binary and let all corporate users to deploy it in their internal
workspace . ( Think of it as Apache Tomcat that hosts Wave
Applications !! )




On May 31, 7:41 pm, James Purser <jamesrpur...@gmail.com> wrote:
> farshid wrote:
> > I have got one basic question regarding Wave and its deployment plans.
>
> > Will other companies be allowed to run their own instance of Google
> > Wave server internally or all the users must connect to google wave
> > shared server.
>
> > My major concern is if , for instance , I want to write a plugin which
> > would store and pass around companies internal communication it can
> > not be usable for most part if it has to be hosted by google due to
> > legal issues.
>
> > Thanks
>
> The spec is available for anyone to build their own wave server. From
> the demo video they say their going to be open sourcing the "Lions
> Share" of the code behind Googles own Wave service. Think of the Wave
> Protocol like SMTP/POP3/IMAP. Anyone can build their own implementation,
> and so long as they stick to the standard they'll be able to communicate
> or not with other wave services.
>
> --
> James Purser
> Collaborynthhttp://collaborynth.com.au
> Mob: +61 406 576 553
> Skype: purserj1977
> twitter:www.twitter.com/purserj
> GTalk: jamesrpur...@gmail.com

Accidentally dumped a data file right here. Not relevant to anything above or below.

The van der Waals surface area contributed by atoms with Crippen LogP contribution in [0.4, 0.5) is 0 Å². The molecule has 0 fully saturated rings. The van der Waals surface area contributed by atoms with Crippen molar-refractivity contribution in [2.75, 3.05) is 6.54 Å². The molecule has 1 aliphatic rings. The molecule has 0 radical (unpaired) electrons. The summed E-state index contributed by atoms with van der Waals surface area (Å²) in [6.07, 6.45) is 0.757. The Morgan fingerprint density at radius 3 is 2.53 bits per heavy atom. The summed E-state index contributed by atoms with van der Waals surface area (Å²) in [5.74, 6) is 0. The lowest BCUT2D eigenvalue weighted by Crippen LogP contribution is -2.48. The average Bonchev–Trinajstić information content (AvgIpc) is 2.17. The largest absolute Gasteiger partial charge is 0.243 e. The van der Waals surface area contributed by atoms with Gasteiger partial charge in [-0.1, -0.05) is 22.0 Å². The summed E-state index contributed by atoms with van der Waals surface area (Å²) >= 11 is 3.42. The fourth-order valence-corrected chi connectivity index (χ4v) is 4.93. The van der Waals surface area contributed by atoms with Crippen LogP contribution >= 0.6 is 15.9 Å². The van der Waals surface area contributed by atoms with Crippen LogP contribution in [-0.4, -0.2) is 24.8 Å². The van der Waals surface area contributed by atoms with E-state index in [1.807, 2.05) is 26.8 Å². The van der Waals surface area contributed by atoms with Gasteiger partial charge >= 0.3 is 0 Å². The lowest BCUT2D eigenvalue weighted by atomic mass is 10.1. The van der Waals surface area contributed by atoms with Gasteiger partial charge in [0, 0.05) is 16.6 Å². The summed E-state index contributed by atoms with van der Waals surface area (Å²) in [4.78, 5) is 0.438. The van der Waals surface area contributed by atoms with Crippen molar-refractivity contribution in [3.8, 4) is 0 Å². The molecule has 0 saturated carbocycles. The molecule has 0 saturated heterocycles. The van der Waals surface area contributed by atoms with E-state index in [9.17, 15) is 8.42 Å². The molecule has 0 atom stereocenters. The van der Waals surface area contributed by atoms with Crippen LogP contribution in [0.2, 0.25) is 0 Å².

James Purser

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May 31, 2009, 11:48:24 PM5/31/09
to google-...@googlegroups.com
farshid wrote:
> oh wait , thats a good news and bad news at the same time.
>
> good news is anyone can implement their own wave server ( just like
> email server , jabber server ) so they are free to use any framework
> to implement such.
>
> bad news is that companies have to implement their own so they won't
> be able to utilize google implementation and good stuff they have
> added to the wave server.
>
Or they could go with a third party provider. Hell the people who make
email/collaboration type servers now could integrate Wave functionality
and piggy back on existing installs.

> We all know it takes more than a month work to implement any engine
> based on the spec , and I think we also know that corporates won't be
> likely using this feature to implement their collaboration system by
> letting google host the server .
>
Most businesses won't be building their own Wave implementations.